22 Pulpal and Periapical Lesions










249
22
Pulpal and Periapical Lesions
EDUCATIONAL OBJECTIVES
Upon completing this chapter, the student will be able to:
1. Dene the key terms listed at the beginning of the chapter.
2. Discuss the following related to pulpal lesions:
• Discusstheroleofdentalradiographicimagesinthe
identication of pulpal lesions.
• Describethenormalradiographicanatomicfeatures
of the pulp chamber and pulp canals, and state the
signicance of knowing how these normal structures
appear radiographically.
• Statetheappearanceandidentiablecharacteristicsof
pulp denticles (or “pulp stones”) and pulpitis.
3. Discuss the following related to periapical lesions:
• Discusstheroleofdentalradiographicimagesinthe
identication of periapical lesions.
• Statetheappearanceandidentiablecharacteristics
of periapical cysts, periapical granulomas, periapical
abscesses, periapical condensing osteitis, residual cysts,
residual granulomas, internal resorption, and external
resorption.
4. Discuss the three types of cemento-osseous dysplasias
(CODs), including how they appear on radiographic images
and where they generally appear in the oral cavity in
addition to what demographic group is usually aected by
these conditions.
KEY TERMS
calcication
cemento-osseous dysplasia (COD)
dentoalveolar abscess (dental abscess)
external resorption
orid cemento-osseous dysplasia
(FLCOD)
focal cemento-osseous dysplasia
(FCOD)
internal resorption
periapical cemento-osseous dysplasia
(PCOD)
periapical condensing osteitis
periapical cyst
periapical granuloma
periapical lesions
pulp calcication
pulp denticle (pulp stone)
residual cyst
residual granuloma
residual periapical lesions
root resorption
secondary dentin
Anatomy
As shown in Chapter 19, the pulp chambers and pulp
canals of teeth are seen radiographically as radiolucent areas,
because they contain noncalcied material and are hence
less dense than the tooth structure that surrounds them
(Fig. 22.1). High-pulp horns and large-pulp chambers can
occur in all age groups, not just in young patients in whom
these ndings are characteristic. e normal size and shape
of the pulp chamber and canals change with age, in certain
developmental anomalies, and in response to local irritants.
e radiographic densities of pulp chambers and canals
dier because of size, position in the tooth, and radiographic
angulation, but not because of vitality. Gradual reduction in
the size and shape of the pulp chamber and canal is marked
by the deposition of secondary dentin at the walls of the
Introduction
Dental images are integral in the identication and evalua-
tion of pulpal and periapical lesions. is chapter discusses
various pulpal and periapical lesions, focusing on their
radiographic appearance and discussing additional infor-
mation about their other signicant characteristics for the
dental professional.
Pulpal Lesions
e most commonly seen pathologic condition after caries
and periodontal disease is pulpal necrosis and subsequent
periapical bone lesions. In fact, most pulpal and periapical
lesions are the sequelae of caries, trauma, infrabony lesions,
and advanced periodontal disease.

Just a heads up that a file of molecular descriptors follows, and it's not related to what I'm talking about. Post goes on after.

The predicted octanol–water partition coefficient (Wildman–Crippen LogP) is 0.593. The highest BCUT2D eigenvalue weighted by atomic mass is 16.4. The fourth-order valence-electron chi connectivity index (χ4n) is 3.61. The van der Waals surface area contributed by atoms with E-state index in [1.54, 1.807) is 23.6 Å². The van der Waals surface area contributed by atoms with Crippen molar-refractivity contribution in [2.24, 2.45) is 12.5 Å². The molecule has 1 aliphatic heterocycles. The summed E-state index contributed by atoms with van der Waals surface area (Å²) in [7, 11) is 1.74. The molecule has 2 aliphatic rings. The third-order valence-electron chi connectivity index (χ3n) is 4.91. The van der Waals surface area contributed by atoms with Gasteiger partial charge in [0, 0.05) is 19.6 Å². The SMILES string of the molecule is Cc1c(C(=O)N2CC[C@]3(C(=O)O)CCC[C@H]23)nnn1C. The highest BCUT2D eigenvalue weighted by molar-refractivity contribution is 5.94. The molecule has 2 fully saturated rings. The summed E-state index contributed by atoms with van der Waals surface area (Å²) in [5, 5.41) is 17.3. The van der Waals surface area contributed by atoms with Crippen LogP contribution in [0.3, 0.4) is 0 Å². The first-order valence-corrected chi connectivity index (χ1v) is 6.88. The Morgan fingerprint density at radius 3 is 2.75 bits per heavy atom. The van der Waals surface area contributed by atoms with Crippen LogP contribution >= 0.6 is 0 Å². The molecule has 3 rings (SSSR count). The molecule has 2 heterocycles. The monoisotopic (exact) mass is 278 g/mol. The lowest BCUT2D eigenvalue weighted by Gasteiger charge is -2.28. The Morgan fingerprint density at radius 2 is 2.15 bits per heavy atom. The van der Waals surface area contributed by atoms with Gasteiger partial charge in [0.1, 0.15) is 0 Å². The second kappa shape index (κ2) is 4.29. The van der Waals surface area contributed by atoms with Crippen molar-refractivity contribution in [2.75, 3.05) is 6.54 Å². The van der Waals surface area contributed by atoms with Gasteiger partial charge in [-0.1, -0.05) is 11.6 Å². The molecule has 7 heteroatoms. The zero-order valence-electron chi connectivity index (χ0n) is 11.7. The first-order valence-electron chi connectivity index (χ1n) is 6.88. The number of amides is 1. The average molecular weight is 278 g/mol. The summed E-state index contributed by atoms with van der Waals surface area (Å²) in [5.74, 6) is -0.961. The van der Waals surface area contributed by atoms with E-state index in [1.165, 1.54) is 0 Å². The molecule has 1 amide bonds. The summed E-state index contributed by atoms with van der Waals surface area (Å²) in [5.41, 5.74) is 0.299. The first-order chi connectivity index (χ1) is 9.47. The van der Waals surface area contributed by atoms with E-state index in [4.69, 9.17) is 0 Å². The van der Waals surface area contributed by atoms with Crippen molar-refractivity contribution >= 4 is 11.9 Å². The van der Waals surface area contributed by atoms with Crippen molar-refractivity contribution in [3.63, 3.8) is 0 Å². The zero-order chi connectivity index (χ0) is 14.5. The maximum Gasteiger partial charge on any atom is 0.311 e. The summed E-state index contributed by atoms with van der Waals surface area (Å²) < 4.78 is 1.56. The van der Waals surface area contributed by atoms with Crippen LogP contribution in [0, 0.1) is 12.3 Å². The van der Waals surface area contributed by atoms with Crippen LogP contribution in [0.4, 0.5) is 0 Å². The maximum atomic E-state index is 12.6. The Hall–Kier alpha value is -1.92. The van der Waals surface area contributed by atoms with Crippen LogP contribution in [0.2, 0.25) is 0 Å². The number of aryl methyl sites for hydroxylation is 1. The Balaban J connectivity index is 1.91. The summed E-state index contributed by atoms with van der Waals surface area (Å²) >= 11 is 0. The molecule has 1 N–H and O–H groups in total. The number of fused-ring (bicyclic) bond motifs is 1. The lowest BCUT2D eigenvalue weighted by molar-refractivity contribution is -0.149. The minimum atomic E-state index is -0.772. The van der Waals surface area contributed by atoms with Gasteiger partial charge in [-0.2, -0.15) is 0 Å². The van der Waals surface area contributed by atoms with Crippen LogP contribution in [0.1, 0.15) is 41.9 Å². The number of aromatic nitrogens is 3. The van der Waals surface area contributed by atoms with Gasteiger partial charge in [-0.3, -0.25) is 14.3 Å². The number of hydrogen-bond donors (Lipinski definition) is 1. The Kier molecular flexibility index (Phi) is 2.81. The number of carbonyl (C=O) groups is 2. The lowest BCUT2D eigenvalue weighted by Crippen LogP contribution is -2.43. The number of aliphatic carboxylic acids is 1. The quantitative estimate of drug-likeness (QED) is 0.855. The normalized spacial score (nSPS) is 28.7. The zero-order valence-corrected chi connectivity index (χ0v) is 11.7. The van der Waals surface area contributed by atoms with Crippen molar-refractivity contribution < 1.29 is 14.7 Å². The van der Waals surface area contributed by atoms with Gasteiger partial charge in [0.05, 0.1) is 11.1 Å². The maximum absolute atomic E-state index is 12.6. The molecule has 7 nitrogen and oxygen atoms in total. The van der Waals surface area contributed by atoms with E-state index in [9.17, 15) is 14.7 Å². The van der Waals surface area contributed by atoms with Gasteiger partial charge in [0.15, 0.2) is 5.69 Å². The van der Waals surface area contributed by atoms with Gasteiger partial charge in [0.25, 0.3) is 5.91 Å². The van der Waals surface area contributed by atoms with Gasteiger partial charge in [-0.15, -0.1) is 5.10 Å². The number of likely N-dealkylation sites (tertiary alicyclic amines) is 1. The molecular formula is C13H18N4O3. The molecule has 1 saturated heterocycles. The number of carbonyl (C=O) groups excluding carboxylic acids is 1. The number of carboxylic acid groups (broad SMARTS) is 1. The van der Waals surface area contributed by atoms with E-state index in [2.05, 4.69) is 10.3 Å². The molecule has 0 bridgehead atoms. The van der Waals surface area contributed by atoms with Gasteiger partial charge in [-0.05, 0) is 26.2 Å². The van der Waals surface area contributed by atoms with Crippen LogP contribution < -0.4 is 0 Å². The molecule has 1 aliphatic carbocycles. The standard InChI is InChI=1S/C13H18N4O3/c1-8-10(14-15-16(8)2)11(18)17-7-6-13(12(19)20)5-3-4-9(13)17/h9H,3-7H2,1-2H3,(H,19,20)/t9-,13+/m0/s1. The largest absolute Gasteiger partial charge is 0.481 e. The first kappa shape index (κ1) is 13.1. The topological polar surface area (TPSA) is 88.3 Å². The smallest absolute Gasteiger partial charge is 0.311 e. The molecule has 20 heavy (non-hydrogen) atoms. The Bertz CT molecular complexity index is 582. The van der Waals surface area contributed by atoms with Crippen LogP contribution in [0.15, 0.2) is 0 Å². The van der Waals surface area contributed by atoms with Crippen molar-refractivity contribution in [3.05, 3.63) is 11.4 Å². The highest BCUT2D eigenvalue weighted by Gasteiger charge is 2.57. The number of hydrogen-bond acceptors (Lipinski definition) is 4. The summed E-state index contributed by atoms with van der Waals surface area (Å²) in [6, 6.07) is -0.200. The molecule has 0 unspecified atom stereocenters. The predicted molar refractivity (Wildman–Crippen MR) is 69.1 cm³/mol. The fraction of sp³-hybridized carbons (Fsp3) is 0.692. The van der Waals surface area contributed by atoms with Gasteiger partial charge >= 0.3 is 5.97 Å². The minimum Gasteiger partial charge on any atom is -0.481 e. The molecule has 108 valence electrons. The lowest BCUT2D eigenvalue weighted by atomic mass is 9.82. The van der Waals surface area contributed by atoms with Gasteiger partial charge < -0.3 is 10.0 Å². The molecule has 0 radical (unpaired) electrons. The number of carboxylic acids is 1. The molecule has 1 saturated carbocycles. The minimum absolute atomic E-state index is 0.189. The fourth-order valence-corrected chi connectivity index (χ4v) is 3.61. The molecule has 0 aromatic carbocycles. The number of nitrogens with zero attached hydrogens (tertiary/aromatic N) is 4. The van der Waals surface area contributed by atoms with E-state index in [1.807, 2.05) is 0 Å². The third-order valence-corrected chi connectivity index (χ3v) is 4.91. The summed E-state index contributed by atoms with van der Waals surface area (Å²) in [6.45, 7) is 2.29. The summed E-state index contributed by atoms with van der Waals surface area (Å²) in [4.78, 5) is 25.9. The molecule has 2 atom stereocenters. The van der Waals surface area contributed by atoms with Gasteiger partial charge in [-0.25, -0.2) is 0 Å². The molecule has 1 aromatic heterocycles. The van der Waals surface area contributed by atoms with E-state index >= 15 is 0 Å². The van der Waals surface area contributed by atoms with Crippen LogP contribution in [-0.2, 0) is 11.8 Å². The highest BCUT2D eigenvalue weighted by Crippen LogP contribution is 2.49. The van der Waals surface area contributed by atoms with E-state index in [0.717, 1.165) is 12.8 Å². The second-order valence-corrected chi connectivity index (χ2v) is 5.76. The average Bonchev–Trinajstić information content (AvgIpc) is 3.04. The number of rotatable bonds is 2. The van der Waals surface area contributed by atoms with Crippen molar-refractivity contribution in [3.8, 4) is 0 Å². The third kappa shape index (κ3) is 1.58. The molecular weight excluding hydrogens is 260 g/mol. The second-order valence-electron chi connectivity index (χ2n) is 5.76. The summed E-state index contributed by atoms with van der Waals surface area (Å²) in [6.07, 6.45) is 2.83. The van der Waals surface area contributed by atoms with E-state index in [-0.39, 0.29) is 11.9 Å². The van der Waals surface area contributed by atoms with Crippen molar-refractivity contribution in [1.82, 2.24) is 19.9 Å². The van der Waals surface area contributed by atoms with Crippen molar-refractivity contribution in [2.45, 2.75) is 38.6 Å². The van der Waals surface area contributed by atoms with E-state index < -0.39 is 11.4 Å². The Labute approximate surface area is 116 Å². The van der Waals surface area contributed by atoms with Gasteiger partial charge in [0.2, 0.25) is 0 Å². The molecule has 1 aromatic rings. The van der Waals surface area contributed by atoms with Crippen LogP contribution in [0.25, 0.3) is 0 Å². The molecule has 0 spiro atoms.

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24922 Pulpal and Periapical LesionsEDUCATIONAL OBJECTIVESUpon completing this chapter, the student will be able to:1. Dene the key terms listed at the beginning of the chapter.2. Discuss the following related to pulpal lesions:• Discusstheroleofdentalradiographicimagesintheidentication of pulpal lesions.• Describethenormalradiographicanatomicfeaturesof the pulp chamber and pulp canals, and state the signicance of knowing how these normal structures appear radiographically.• Statetheappearanceandidentiablecharacteristicsofpulp denticles (or “pulp stones”) and pulpitis.3. Discuss the following related to periapical lesions:• Discusstheroleofdentalradiographicimagesintheidentication of periapical lesions.• Statetheappearanceandidentiablecharacteristicsof periapical cysts, periapical granulomas, periapical abscesses, periapical condensing osteitis, residual cysts, residual granulomas, internal resorption, and external resorption.4. Discuss the three types of cemento-osseous dysplasias (CODs), including how they appear on radiographic images and where they generally appear in the oral cavity in addition to what demographic group is usually aected by these conditions.KEY TERMScalcicationcemento-osseous dysplasia (COD)dentoalveolar abscess (dental abscess)external resorptionorid cemento-osseous dysplasia (FLCOD)focal cemento-osseous dysplasia (FCOD)internal resorptionperiapical cemento-osseous dysplasia (PCOD)periapical condensing osteitisperiapical cystperiapical granulomaperiapical lesionspulp calcicationpulp denticle (pulp stone)residual cystresidual granulomaresidual periapical lesionsroot resorptionsecondary dentinAnatomyAs shown in Chapter 19, the pulp chambers and pulp canals of teeth are seen radiographically as radiolucent areas, because they contain noncalcied material and are hence less dense than the tooth structure that surrounds them (Fig. 22.1). High-pulp horns and large-pulp chambers can occur in all age groups, not just in young patients in whom these ndings are characteristic. e normal size and shape of the pulp chamber and canals change with age, in certain developmental anomalies, and in response to local irritants. e radiographic densities of pulp chambers and canals dier because of size, position in the tooth, and radiographic angulation, but not because of vitality. Gradual reduction in the size and shape of the pulp chamber and canal is marked by the deposition of secondary dentin at the walls of the IntroductionDental images are integral in the identication and evalua-tion of pulpal and periapical lesions. is chapter discusses various pulpal and periapical lesions, focusing on their radiographic appearance and discussing additional infor-mation about their other signicant characteristics for the dental professional.Pulpal Lesionse most commonly seen pathologic condition after caries and periodontal disease is pulpal necrosis and subsequent periapical bone lesions. In fact, most pulpal and periapical lesions are the sequelae of caries, trauma, infrabony lesions, and advanced periodontal disease. 250 CHAPTER 22 Pulpal and Periapical LesionsBA• Figure 22.1 Normal pulp chambers in anterior (A) and posterior teeth (B). Note the different shapes and densities and the presence of a pulp denticle in the rst premolar. • Figure 22.2 Pulp chambers receded with age. Secondary dentin formation. • Figure 22.3 Secondary dentin formation in second molar (arrow) in response to caries and restoration. • Figure 22.4 Dentinogenesis imperfecta. Note the early calcication of the pulp chamber and canals. chamber and canals and the appearance on radiographs of a radiopacity to replace the radiolucent area (Fig. 22.2). Radiographically, secondary and regular dentin appear the same and can only be dierentiated by the changes in the shape of the chamber and canals that accompany aging. e formation of secondary dentin with the resulting obliteration or narrowing of the pulp chamber and canals can be caused by dierent types of irritants. e most common causes are deep caries, pulp capping, deep-seated restorations, attrition, abrasion, and a healed tooth fracture (Fig. 22.3). is decrease in pulp and root chamber size also can be seen in the developmental disturbances dentinogen-esis imperfecta and dentinal dysplasia (Fig. 22.4).Pulp CalcicationsRadiographic Appearance/CharacteristicsPulp denticles or pulp stones are calcications that appear as well-dened radiopacities within the pulp chamber (Fig. 22.5). A radiolucent line may be seen separating the stone from the pulpal wall and may give the appearance of a “free-oating” denticle, but it is actually attached to the oor or wall of the chamber. e stones, which are composed of either dentin or calcied salts, have the density and appear-ance of dentin. Other than blocking endodontic access, pulp calcications have no clinical signicance and do not cause pulp strangulation, as was once thought.PulpitisRadiographic Appearance/Characteristicsere are no radiographic signs of pulpitis in the pulp chamber. Normal, inamed, or necrotic pulp all appear the same, because their densities are the same. e only possible 251CHAPTER 22 Pulpal and Periapical Lesionsand alveolar bone (Fig. 22.8). Depending on certain factors, a cyst, granuloma, or dentoalveolar abscess may develop at this point. If the exudate reacts with some residual epithelial rests, then a periapical cyst will form. e strength and type of bacteria and the tissue resistance determine whether a granuloma or abscess will develop. It is almost impos-sible to dierentiate radiographically between a periapical granuloma and a periapical cyst (Figs. 22.9 and 22.10). radiographic ndings related to pulpitis are the causative factors, such as caries, pulp exposure, tooth fracture, previ-ous pulp capping, or deep restorations (Fig. 22.6). e pulps of teeth may appear to vary in radiographic density. is is not because of dierences in vitality, but because of the dierences in object density of the overlying tooth structure.Periapical LesionsPeriapical Pathologic ConditionsRadiographic Appearance/CharacteristicsPeriapical lesions are seen in the apical tissues surround-ing the tooth after the pulp has become necrotic. e periodontal membrane, lamina dura, and alveolar bone are the aected tissues. is necrosis, or degeneration of the pulp, may be a result of carious invasion of the pulp, tooth fracture, and physical or chemical trauma (Fig. 22.7). e exudate from the pulp rst spills into the periodontal ligament, causing a thickening that can be seen radiographi-cally. e pressure then causes resorption of the lamina dura • Figure 22.6 Pulpitis with no apical changes. The second premolar was acutely sensitive to thermal stimulation and found to be partially nonvital. • Figure 22.7 Fractured crowns of maxillary central incisors. Note the proximity of the fracture lines to the pulp chambers. • Figure 22.8 A, Thickened periodontal membrane and early apical bone change on maxillary rst bicuspid. B, Early apical bone resorption. • Figure 22.5 Pulp stones in lower incisors. 252 CHAPTER 22 Pulpal and Periapical Lesionsmandibular premolar and molar apices (Fig. 22.12). In almost all cases, the teeth are shown to be nonvital through pulp testing. Although the condition may be asymptomatic, it should be considered a radiopaque type of periapical pathologic condition and treated accordingly, with either root canal therapy or extraction.Residual Periapical LesionsRadiographic Appearance/CharacteristicsResidual periapical lesions are radiolucencies that appear in edentulous areas of either the maxilla or the mandible. ey represent pathologic areas that arose from teeth extracted in the area. If a granuloma or cyst that surrounds the apex of a nonvital tooth is not curetted out at the time of extraction, it may remain, grow, and destroy bone or move and possibly devitalize teeth. Such a lesion is considered either a residual cyst or residual granuloma (Figs. 22.13 and 22.14). Residual periapical lesions are quite common and are always considered in a diagnosis of an infrabony lesion.• Figure 22.9 Periapical granuloma. • Figure 22.10 Periapical cyst. • Figure 22.11 Dentoalveolar abscess. • Figure 22.12 Periapical condensing osteitis on mesial and distal roots of the rst molar. e dentoalveolar abscess (dental abscess) may cause root resorption and a more diuse radiolucency (Fig. 22.11). If present, a stulous tract leading from the abscess to the oral cavity is very dicult to see on radiographs because of its tortuous course through the bone. It would only be evident if the stulous tract and the central ray were in the same cross-sectional plane. Furthermore, clinical evidence of a dental abscess including pain, swelling, and exudate may be present.Periapical Condensing OsteitisRadiographic Appearance/CharacteristicsPeriapical condensing osteitis is recognized by the forma-tion of dense bone around the apex of a tooth in response to low-grade pulpal necrosis. is radiopaque asymptomatic condition is seen most often at, but is not limited to, the 253CHAPTER 22 Pulpal and Periapical LesionsExternal ResorptionRadiographic Appearance/Characteristicse cause of external resorption is also unknown. In this case (Fig. 22.20), the cells of the periodontal ligament resorb the cementum and dentin of the root or pulp chambers Root ResorptionRoot resorption can be caused by chronic periapical or periodontal infection, trauma, pressure from tumors or cysts, or rapid excessive orthodontic pressure, or it can be idiopathic (i.e., an unknown cause; Figs. 22.15 to 22.18). In a dierential diagnosis, it is important to distinguish between smooth (cysts, tumors) and rough (infection, trauma) root resorption.Internal ResorptionRadiographic Appearance/Characteristicse cause of the destructive process known as internal resorption (Fig. 22.19) is unknown. e pulpal tissue resorbs the dentin surrounding the pulp chamber or canal and eventually perforates to the periodontal ligament. e radiographic ndings of internal resorption are irregularities and widening of the usually smooth, tapered outline of the root chamber. In advanced cases, the irregular outline of the resorption can be seen perforating the root structures and reaching the periodontal ligament.• Figure 22.13 Residual cyst of the mandible. • Figure 22.14 Residual cyst of the left mandible seen on a portion of a panoramic lm. • Figure 22.15 Root resorption resulting from trauma. • Figure 22.16 Root resorption resulting from chronic periodontal infection. • Figure 22.17 Root resorption resulting from excessive and rapid orthodontic movement. 254 CHAPTER 22 Pulpal and Periapical LesionsRadiographic appearance/characteristics: PCOD (PCD) is a three-stage lesion that is asymptomatic and self-limiting and for which no treatment is indicated. It is found in the apical region of vital mandibular anterior (canine-to-canine) teeth and originates in the peri-odontal membrane of the tooth. In its rst stage, it is radiolucent and resembles periapical disease. e second stage is mixed (radiolucent and radiopaque), because the radiolucent lesion starts to calcify. In its third stage, it is totally radiopaque. Clinically, the teeth always test vital, and in all cases no treatment is indicated. PCOD (PCD) must be dierentiated from periapical pathologic conditions and condensing osteitis by vitality testing.2. Focal cemento-osseous dysplasia (FCOD) is a con-dition similar to PCOD but occurs in the posterior mandible, distal to the canines. It usually occurs as a single-site lesion.3. Florid cemento-osseous dysplasia (FLCOD) is also considered a type of COD but can occur in both maxilla and mandible and in multiple quadrants.to reach the pulp. Radiographically, teeth with external resorption have a round or oval radiolucency lateral to or superimposed over the pulp canal. If it is superimposed, the outline of the normal canal can be seen through the superimposition. If the radiolucency is lateral to the pulp canal, it can be seen leading from the periodontal ligament. It does not aect the pulp canal in its early stages; however, it perforates into the pulp canal and devitalizes the pulp tissue in its later stages.Cemento-Osseous DysplasiaCemento-osseous dysplasia (COD) is a condition of the jaws that is inherently a benign lesion. It arises from the broblasts of the periodontal ligaments.• Figure 22.19 Internal root resorption. • Figure 22.20 External root resorption in maxillary and mandibular anterior teeth. NOTEThese conditions frequently affect middle-aged African-American females but are certainly not limited to this demographic group.• Figure 22.18 Root resorption resulting from a malignant tumor. ere are three types of COD:1. Periapical cemento-osseous dysplasia (PCOD), which is also known as periapical cemental dysplasia (PCD; Fig. 22.21). 255CHAPTER 22 Pulpal and Periapical Lesions• Figure 22.21 A, First-stage periapical cemento-osseous dysplasia (COD) resembling periapical disease. B, Second-stage (mixed) radiolucent lesion starting to calcify. C, Third-stage radiopaque area surrounding the tooth apex. All teeth test vital in all stages. Chapter Summary• Identicationofdeviationsfromthenormalappearanceof the pulp chamber, pulp canal, and the surrounding periapical supportive structures is an important function of dental radiographic images.• Pulpalcalcications,suchaspulpstones(pulpdenticles),are recognized solely by radiographic examination. Clini-cal examination will not reveal calcications in the pulp of a tooth. Pulpitis itself cannot be seen radiographically; however, the causative factors of pulpal inammation, such as caries, can be seen on dental images.• edierentiationbetweenperiapicalcystsandgranu-lomas cannot be made radiographically. A dentoalveolar abscess appears dierently on radiographs than periapical cysts and granulomas, and clinical signs and symptoms of an abscess may also be present.• Periapicallesionsonradiographscanappearradiopaque,radiolucent, or they may have a combination of both radiopaque and radiolucent components and thus may be considered “mixed lesions.” ese periapical lesions include periapical condensing osteitis, residual cysts, residual granulomas, and the three types of CODs.• Externalandinternalresorptionsbothappearradiolucenton dental images, because they are resorptive processes that, although both radiolucent, are specically identi-ed by their radiographic characteristics and location on the teeth that they aect.Chapter Review QuestionsState whether the following pulpal and periapical lesions appear radiolucent (RL), radiopaque (RO), or “mixed” on dental radiographic images. If the lesion does not appear RL, RO, or “mixed” on radiographs, please classify it as not applicable (NA).1. PCOD stage 22. Periapical granuloma3. Periapical condensing osteitis4. Externalrootresorption5. PCOD stage 36. Periapical cyst7. Residual granuloma8. Pulpitis9. Dentoalveolar abscess10. Pulp denticles11. PCOD stage 112. Residual cyst 256 CHAPTER 22 Pulpal and Periapical LesionsCritical Thinking ExerciseA 50-year-old female African-American patient presents to a dental facility for a routine dental examination. e patient’s radiation history and risk factors for dental diseases are determined, and the appropriate radiographic prescrip-tion is advised. e patient does not have any clinical signs or symptoms of any dental-related issues in the mandibular anterior region. Upon viewing the radiographs that were respectively prescribed, the dental professional notices multiple radiolucent lesions in the periapical region of the mandibular central and lateral incisors. Discuss the steps that the dental professional would take in formulating a dierential and denitive diagnosis of these radiographic lesions. Please include the following in your discussion: a. Describe the lesions as being radiolucent (RL), radio-paque (RO), or “mixed.” b. Describe the location of the lesions. c. State the results of a clinical examination of this area. d. State whether there was evidence of caries in the area of concern. e. State the signicance of the “positive” vitality test on the four teeth involved. f. Present your conclusion based on the information given and your knowledge of pulpal and periapical lesions as seen on dental images.BibliographyIannucci JM, Howerton LJ: Dental radiography: Principles and tech-niques,ed5,StLouis,MO,2016,ElsevierSaunders.White SC, Pharoah MJ: Oral radiology: Principles and interpretation, ed 5, St Louis, MO, 2004, Mosby.White SC, Pharoah MJ: Oral radiology: Principles and interpretation, ed 7, St Louis, MO, 2013, Mosby.